While digital media may get all the attention with higher year-over-year advertiser investments during 2021 with double-digit percent growth vs. both 2020 and pre-COVID 2019, radio also has a good story to tell, according to an analysis by Standard Media Index (SMI) in collaboration with MediaPost.
For 2021, ad spend on radio was up 78%, 22% and 10% in Q2, Q3 and Q4 respectively, compared to 2020, with only Q1 off 24%. That's comparable to out-of-home advertising, which showed a similar pattern, although with a 44% decline in first quarter. Also notable is television's ad spend trend during those three quarters, compared to radio: +31%, +8% and -1%. Like all media except for digital, radio's ad spend numbers have yet to return to the levels of 2019, before the pandemic.
Overall, full calendar year ad spending in 2021 was up 18% from 2020 and 9% from 2019, reaching a “record high” according to SMI's analysis of the U.S. Ad Market Tracker, which indexes total U.S. ad spending from the pool of agency holding companies and independent agencies' actual media buys. At the same time, while overall ad spend has increased for ten consecutive months since February 2021, the rate of increase was off considerably for December, with total spend up just 1.4% year-over-year.
Also notable is the uneven nature of the spend trend when examining advertising categories. Ad spending from the top 10 categories, for example, was off 6.8% vs. 2020 and flat compared to 2019, while spend from all other categories gained 14.1% and 21.2% year-over-year vs. those respective periods. Specifically, spending from big ad categories such as automotive and consumer packaged goods showed double digit declines, while others like travel, wellness and retail showed spending up at that same rate.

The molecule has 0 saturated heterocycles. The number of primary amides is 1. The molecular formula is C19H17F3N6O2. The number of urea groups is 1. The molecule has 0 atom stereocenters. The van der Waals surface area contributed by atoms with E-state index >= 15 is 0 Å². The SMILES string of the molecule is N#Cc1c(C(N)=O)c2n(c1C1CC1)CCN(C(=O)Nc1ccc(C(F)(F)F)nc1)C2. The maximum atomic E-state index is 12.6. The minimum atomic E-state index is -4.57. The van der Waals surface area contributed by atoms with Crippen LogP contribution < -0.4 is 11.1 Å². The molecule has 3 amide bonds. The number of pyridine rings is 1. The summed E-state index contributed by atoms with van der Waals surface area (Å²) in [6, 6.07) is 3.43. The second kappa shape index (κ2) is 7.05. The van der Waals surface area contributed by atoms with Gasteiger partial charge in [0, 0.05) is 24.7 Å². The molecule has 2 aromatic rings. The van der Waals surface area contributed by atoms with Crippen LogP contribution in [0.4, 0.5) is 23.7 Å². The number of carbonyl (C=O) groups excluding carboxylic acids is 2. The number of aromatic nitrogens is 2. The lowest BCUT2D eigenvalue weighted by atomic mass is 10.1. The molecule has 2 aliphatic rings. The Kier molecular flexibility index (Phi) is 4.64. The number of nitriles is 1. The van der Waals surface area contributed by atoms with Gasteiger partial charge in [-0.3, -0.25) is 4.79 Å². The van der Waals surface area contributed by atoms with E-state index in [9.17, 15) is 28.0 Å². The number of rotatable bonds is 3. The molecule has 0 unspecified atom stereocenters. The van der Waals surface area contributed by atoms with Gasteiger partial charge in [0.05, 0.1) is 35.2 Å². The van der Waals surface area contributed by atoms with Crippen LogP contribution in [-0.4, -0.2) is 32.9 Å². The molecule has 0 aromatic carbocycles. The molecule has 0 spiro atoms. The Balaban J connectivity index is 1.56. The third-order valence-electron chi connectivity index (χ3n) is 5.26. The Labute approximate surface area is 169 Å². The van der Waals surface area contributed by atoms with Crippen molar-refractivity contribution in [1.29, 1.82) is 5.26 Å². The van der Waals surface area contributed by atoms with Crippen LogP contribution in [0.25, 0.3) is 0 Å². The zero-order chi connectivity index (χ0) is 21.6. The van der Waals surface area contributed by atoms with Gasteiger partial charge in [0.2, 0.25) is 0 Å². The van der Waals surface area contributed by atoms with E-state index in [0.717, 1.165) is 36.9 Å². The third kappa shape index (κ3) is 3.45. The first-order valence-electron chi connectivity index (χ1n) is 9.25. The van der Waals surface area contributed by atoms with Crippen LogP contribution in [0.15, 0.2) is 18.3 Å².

Additional data from consultancy Winterberry Group shows marketers in 2021 spent $436.3 billion, up 21.6% vs. $358.8 billion in 2020, with an expected continued growth of 11.8% in 2022 to $487.8 billion. Among key growth drivers impacting 2022's spend are, according to Winterberry: a loss of identifiers in media driven by privacy concerns, forcing marketers to support a range of identity solutions; continued efforts to attract, retain and compensate industry talent; the move away from campaign-centric marketing to customer-centric and journey-based approaches; and increased investments and market consolidation, fueled by billions of dollars in venture capital, private equity and public market capital.